Google Street View has been grabbing headlines these days because Google recently admitted
that their cars had inadvertently collected personal data from unprotected Wi-Fi networks.The FCC Enforcement Bureau Chief even said that these cars "collected passwords, e-mails and other personal information." While Google has now announced that they're deleting this data, the images these cars capture will still live on.
Street View photography became the project of one man, Jon Rafman, back in 2009. The Montreal, Canada-based artist saw the nine cameras mounted on Google cars as a window into our modern world. He called his series Nine Eyes of Google Street View
"The world captured by Google appears to be more truthful and more transparent because of the weight accorded to external reality, the perception of a neutral, unbiased recording, and even the vastness of the project. At the same time, I acknowledge that this way of photographing creates a cultural text like any other, a structured and structuring space whose codes and meaning the artist and the curator of the images can assist in constructing or deciphering."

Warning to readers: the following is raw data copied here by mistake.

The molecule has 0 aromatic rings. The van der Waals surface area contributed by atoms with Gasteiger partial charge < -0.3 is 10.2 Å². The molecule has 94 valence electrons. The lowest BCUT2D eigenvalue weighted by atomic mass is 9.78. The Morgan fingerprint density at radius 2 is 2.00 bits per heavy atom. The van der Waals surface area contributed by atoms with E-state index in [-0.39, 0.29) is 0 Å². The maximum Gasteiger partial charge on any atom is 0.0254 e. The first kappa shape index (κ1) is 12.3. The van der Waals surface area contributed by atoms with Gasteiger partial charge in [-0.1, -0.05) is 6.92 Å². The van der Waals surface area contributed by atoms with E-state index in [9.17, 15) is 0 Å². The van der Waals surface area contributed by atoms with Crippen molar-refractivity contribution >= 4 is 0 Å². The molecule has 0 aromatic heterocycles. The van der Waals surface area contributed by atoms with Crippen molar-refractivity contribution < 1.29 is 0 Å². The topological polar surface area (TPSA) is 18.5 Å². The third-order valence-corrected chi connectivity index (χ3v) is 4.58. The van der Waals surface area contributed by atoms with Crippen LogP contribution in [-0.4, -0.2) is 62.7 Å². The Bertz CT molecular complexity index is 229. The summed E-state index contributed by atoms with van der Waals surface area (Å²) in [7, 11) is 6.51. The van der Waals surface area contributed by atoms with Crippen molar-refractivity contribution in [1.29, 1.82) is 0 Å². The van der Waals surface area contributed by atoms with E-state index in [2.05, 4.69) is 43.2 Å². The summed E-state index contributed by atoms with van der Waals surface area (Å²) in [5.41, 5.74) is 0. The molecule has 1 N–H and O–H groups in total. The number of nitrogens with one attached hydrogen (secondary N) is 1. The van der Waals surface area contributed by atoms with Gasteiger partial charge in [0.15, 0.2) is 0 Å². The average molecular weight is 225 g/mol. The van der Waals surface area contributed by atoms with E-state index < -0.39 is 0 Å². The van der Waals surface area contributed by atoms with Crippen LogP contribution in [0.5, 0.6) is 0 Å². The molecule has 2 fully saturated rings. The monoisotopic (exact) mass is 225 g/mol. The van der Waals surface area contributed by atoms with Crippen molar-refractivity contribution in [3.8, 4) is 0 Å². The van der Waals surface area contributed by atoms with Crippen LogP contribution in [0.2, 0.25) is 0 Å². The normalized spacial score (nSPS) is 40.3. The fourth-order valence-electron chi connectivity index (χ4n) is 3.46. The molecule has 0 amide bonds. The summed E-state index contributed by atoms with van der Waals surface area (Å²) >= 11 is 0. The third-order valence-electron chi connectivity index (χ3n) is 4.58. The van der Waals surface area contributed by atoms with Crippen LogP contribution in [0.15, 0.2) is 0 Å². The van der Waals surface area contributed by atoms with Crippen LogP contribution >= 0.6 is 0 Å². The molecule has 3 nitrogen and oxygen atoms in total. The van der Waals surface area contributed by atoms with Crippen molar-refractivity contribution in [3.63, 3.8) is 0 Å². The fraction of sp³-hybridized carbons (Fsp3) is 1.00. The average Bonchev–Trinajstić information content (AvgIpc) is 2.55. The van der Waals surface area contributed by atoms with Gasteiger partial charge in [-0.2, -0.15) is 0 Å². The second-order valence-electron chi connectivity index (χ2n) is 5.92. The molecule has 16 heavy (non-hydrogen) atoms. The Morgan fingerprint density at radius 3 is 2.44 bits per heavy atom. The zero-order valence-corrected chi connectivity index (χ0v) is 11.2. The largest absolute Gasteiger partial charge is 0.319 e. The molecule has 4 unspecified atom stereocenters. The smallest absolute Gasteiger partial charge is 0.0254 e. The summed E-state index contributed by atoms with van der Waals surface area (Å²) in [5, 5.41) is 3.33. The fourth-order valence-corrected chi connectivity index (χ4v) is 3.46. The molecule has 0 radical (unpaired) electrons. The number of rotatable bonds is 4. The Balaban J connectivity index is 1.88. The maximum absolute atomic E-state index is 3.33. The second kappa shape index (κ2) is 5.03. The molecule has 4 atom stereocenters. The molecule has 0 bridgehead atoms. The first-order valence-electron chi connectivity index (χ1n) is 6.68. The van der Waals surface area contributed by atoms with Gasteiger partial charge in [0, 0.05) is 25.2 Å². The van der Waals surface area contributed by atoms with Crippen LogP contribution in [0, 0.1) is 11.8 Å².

This photos are an interesting way of looking at what's happening all around us, a collection of experiences, if you will. It speaks to our search for connectedness and significance, often revealing life's most vulnerable moments.